Since Ron Meyer arrived at Universal Studios as President/COO in 1995, he’s made it through three changes of ownership (Seagram’s, Vivendi, General Electric) and eight different bosses (Edgar Bronfman Jr, Frank Biondi, Jean-Marie Messier, Pierre Lescure, Barry Diller, Jean-Rene Fourtou, Bob Wright, and now Jeff Zucker.). And each and every time, Hollywood collectively would turn to him with the same worried expression and say “How are you?” (That’s code for “there but for the grace of god go I.”) And each and every time, Meyer would reply, “I’m still here.” Once, entertainment super-lawyer Bruce Ramer asked Ron to speak to an industry luncheon: of course, on the topic of surviving. It’s not only a miracle — a word Meyer himself uses from time to time, it’s certainly a footnote in the history books of showbiz. “Fear of failure has taken me a long way,” Meyer once told me on the record. So it is with a mixture of shock and awe that I report Meyer has signed a new five-year contract with NBC Universal. This means he’ll remain at the helm of Universal Studios “through at least 2012” and become one of film industry’s longest serving studio heads. He’s still in charge of motion pictures, parks and resorts, and studio operations — basically, the same job he’s had since August 1, 1995, when Edgar Bronfman Jr. lured him from the presidency and his partnership of Creative Artists Agency, the tenpercentery he co-founded in 1975. An official announcement will be made tomorrow by Meyer’s boss, NBC Universal’s president/CEO Jeff Zucker.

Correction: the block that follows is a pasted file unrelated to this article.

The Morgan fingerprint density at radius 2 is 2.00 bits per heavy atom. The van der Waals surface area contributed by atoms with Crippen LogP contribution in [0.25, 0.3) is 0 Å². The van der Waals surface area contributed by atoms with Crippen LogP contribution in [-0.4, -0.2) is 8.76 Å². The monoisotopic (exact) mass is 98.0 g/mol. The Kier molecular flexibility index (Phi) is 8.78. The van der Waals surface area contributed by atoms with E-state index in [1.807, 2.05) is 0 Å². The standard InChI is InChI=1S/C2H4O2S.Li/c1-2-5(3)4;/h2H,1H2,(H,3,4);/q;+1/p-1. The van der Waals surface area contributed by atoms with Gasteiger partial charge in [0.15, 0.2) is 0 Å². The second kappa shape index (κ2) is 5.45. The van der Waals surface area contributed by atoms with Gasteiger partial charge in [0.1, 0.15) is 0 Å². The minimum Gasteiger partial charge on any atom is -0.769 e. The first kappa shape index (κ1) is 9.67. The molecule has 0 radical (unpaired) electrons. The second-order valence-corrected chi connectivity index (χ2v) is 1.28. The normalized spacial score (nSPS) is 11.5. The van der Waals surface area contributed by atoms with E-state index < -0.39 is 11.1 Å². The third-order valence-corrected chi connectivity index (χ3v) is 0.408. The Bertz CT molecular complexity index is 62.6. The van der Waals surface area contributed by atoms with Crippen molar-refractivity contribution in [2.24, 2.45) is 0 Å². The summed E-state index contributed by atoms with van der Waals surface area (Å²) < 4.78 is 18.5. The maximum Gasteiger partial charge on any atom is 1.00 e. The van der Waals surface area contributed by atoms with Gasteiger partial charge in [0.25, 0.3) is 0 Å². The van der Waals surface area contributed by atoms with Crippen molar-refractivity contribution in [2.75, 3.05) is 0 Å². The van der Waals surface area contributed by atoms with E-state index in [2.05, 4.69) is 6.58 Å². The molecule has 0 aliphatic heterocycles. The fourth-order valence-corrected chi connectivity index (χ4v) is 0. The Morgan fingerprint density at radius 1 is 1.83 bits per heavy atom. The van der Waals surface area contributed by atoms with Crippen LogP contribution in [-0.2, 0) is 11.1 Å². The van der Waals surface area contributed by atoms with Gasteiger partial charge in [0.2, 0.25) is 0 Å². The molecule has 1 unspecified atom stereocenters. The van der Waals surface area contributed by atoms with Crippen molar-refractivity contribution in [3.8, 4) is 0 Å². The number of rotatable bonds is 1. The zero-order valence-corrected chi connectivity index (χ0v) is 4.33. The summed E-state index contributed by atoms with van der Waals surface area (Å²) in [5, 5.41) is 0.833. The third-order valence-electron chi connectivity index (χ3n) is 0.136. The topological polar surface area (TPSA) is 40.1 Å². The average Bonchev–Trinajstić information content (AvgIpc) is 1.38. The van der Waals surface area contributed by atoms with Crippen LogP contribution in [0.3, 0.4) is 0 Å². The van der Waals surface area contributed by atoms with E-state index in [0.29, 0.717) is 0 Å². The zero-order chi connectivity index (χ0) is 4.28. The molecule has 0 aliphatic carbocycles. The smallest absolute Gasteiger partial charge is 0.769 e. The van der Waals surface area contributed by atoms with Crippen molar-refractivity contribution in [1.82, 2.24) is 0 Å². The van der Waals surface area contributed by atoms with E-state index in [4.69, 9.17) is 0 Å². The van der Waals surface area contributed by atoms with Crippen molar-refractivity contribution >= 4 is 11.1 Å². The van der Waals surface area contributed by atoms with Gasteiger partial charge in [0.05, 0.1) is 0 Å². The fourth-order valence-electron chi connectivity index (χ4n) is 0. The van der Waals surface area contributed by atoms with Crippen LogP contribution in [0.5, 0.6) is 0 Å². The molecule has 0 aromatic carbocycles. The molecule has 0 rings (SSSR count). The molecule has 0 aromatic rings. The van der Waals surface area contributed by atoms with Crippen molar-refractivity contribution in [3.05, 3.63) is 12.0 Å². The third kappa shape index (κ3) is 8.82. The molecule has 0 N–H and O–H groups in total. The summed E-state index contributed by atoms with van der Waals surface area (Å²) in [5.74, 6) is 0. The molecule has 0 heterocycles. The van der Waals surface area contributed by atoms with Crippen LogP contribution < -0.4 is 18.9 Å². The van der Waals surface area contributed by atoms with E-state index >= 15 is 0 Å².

Meyer has often said that, when his parents escaped from Nazi Germany, one of the things that helped his family assimilate to their adopted home was their love of movies and movie stars. Given that, little wonder he weathers better than many moguls the ups and downs of the film business. He’s seen horrible years at Universal as well as ones when the studio broke its box office record domestically and internationally for the first time in its 87-year history. Once upon a time, the ex-marine repaired Xerox machines for a living. His father’s greatest hope was that Ron could one day be a Xerox salesman. Fast forward: Meyer first heard about the GE/NBC/Universal deal early one morning on his way to his Universal City office from his Malibu home. Soon after, he spent three hours getting acquainted with Zucker and told me later, “I actually liked him. I was surprised.” Fast forward: at this year’s Oscar party circuit, Meyer and Zucker hung out together like old pals. Again, I asked Meyer what he thought of his newly named boss: “He’s both supportive of our business and the creative process, and he leaves us alone. What more can I ask?”
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